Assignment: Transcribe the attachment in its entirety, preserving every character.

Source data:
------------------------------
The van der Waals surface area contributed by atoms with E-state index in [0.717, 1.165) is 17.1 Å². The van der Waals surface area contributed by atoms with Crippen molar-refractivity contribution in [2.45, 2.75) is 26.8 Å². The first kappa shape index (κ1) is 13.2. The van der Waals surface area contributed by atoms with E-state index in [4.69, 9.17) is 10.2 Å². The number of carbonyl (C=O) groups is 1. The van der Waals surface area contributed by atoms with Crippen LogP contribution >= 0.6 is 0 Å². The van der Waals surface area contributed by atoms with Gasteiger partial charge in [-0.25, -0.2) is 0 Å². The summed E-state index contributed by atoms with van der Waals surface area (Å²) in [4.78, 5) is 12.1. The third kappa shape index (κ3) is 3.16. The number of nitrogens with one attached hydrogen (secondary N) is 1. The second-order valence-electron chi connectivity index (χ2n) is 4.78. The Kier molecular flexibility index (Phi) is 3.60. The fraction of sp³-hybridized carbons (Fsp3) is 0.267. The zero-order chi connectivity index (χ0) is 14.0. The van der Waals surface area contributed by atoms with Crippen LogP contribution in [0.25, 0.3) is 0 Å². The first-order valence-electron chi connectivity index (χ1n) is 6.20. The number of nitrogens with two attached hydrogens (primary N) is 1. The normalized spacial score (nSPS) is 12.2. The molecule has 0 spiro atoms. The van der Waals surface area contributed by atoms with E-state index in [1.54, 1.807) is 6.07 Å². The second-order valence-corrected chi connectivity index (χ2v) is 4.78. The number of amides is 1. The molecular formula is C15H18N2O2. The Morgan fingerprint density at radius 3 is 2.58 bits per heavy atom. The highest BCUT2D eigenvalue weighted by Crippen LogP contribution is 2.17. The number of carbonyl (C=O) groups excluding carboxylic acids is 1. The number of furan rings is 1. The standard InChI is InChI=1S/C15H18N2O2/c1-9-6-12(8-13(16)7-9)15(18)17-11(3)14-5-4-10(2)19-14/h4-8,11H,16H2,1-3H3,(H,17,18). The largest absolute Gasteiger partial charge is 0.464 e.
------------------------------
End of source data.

The van der Waals surface area contributed by atoms with E-state index in [0.717, 1.165) is 17.1 Å². The van der Waals surface area contributed by atoms with Crippen molar-refractivity contribution in [2.45, 2.75) is 26.8 Å². The first kappa shape index (κ1) is 13.2. The van der Waals surface area contributed by atoms with E-state index in [4.69, 9.17) is 10.2 Å². The number of carbonyl (C=O) groups is 1. The van der Waals surface area contributed by atoms with Crippen LogP contribution >= 0.6 is 0 Å². The van der Waals surface area contributed by atoms with Gasteiger partial charge in [-0.25, -0.2) is 0 Å². The summed E-state index contributed by atoms with van der Waals surface area (Å²) in [4.78, 5) is 12.1. The third kappa shape index (κ3) is 3.16. The number of nitrogens with one attached hydrogen (secondary N) is 1. The second-order valence-electron chi connectivity index (χ2n) is 4.78. The Kier molecular flexibility index (Phi) is 3.60. The fraction of sp³-hybridized carbons (Fsp3) is 0.267. The zero-order chi connectivity index (χ0) is 14.0. The van der Waals surface area contributed by atoms with Crippen LogP contribution in [0.25, 0.3) is 0 Å². The first-order valence-electron chi connectivity index (χ1n) is 6.20. The number of nitrogens with two attached hydrogens (primary N) is 1. The normalized spacial score (nSPS) is 12.2. The molecule has 0 spiro atoms. The van der Waals surface area contributed by atoms with E-state index in [1.54, 1.807) is 6.07 Å². The second-order valence-corrected chi connectivity index (χ2v) is 4.78. The number of amides is 1. The molecular formula is C15H18N2O2. The Morgan fingerprint density at radius 3 is 2.58 bits per heavy atom. The highest BCUT2D eigenvalue weighted by Crippen LogP contribution is 2.17. The number of carbonyl (C=O) groups excluding carboxylic acids is 1. The number of furan rings is 1. The standard InChI is InChI=1S/C15H18N2O2/c1-9-6-12(8-13(16)7-9)15(18)17-11(3)14-5-4-10(2)19-14/h4-8,11H,16H2,1-3H3,(H,17,18). The largest absolute Gasteiger partial charge is 0.464 e.